Graphinder series articles
 Graphinder – Project Introduction
 Graphinder – I don’t need this covered…
 Graphinder – Minimum Vertex Cover problem
 Graphinder – Simulated Annealing algorithm
 Graphinder – Code review yourself
 Graphinder – Genetic Algorithm – Introduction
 Graphinder – Genetic Algorithm – Selection
 Graphinder – Genetic Algorithm – Crossover
 Graphinder – Genetic Algorithm – Mutation
 Graphinder – Genetic Algorithm – Wrap up
 Graphinder – Monthly Progress Report – March
 Graphinder – Async IEnumerable with Rx.Net and IObservable
 Graphinder – Reporting progress with Rx.Net
 Graphinder – TDD and starting from red
 Graphinder – Domain models vs Persistence models
 Graphinder – Queries and Commands vs Repository pattern
 Graphinder – Encapsulating persistence layer
 Graphinder – Solution changes and nuget hell
 Graphinder – Monthly Progress Report – April
 Graphinder – Application architecture
 Graphinder – Resources planning on Azure
 Graphinder – Quick summary and what next
 Quick thoughts after Daj Sie Poznac 2016 finals
About Simulated Annealing
Simulated Annealing is an algorithm based (as many, many other algorithms) on everyday life and observation of nature. In this particular case, the idea was to somehow mimic the process of annealing in metallurgy: to heat up system to some initial temperature and then step by step, work on it, cooling it slowly in a process.
Simulated Annealing is great solution, if we’re aiming for global optimum (best solution) instead of accepting local optima.
Algorithm depending on a temperature of system will be either likely to reject even high scored solutions (if temperature is high) or will stick to its current solution, provided that no better one was provided (if temperature is low).
There’s awesome animation on Wikipedia of how the process actually looks over the cooling process and as I don’t think I could come up with anything better, I’ll support myself with it:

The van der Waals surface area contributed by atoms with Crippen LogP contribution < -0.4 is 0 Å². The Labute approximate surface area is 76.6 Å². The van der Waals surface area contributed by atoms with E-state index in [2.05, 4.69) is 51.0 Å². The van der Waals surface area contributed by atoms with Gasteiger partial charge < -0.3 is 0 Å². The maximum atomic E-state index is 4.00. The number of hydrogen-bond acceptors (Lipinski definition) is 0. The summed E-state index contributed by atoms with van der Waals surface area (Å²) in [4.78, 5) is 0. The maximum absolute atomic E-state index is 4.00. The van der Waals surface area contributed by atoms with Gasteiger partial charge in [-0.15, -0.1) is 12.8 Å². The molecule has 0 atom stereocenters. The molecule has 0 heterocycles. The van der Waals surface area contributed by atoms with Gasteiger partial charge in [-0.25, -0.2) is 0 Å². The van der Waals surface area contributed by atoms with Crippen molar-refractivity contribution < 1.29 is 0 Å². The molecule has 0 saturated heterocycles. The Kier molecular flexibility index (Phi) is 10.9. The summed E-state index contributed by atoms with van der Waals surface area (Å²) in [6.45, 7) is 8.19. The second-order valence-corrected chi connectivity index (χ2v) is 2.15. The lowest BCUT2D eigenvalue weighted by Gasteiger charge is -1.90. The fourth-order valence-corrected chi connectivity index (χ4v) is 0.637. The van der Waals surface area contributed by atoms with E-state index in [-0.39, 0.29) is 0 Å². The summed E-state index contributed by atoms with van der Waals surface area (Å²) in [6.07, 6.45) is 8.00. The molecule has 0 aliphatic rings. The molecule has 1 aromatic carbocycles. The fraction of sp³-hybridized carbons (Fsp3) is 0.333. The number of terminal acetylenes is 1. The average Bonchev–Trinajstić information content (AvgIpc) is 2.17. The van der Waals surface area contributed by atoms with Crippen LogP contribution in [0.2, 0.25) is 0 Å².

Source: Simulated annealing – Wikipedia
As you can see, the lower the temperature of the system, the less likely algorithm will accept other, worse solution. On the other hand, when temperature is high, algorithm keeps on accepting almost anything that comes up with.
Note: accepting solution worse than current is important, if we don’t want to get stuck in local minimum. It might look as best at first, but we might later find out it was not globally best! :)
Implementation side
Algorithm definition
For any algorithm, including Simulated Annealing, there’s an interface IAlgorithm
defining it’s behavior:
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public interface IAlgorithm { IProblem Problem { get; } long ProcessorTimeCost { get; } int CurrentSolution { get; } Graph Graph { get; } void LaunchAlgorithm(); bool CanAcceptAnswer(ICollection<Node> proposedSolution); bool CanContinueSearching(); } 
Any Algorithm
will attempt to find solution for a Problem
by continuously searching for a solution better than CurrentSolution
on a Graph
. Of course, depending on its acceptance algorithm, it CanAcceptAnswer
as a new one or just reject it. Once we LaunchAlgorithm
, algorithm won’t stop while it CanContinueSearching()
. Second most important thing besides finding a solution to our problem is to know what actual ProcessorTimeCost
was, so that we can compare different strategies for our algorithm and perhaps, compare it even with other algorithms we have already implemented or imported to our application.
Algorithm logic
Besides everything we defined in our IAlgorithm
, there’s actually couple of properties that are characteristic for Simulated Annealing algorithm.
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public class SimulatedAnnealing : Algorithm { (...) public double InitialTemperature { get; private set; } public double CurrentTemperature { get; private set; } public double CoolingRate { get; private set; } public ICoolingStrategy CoolingStrategy { get; private set; } (...) }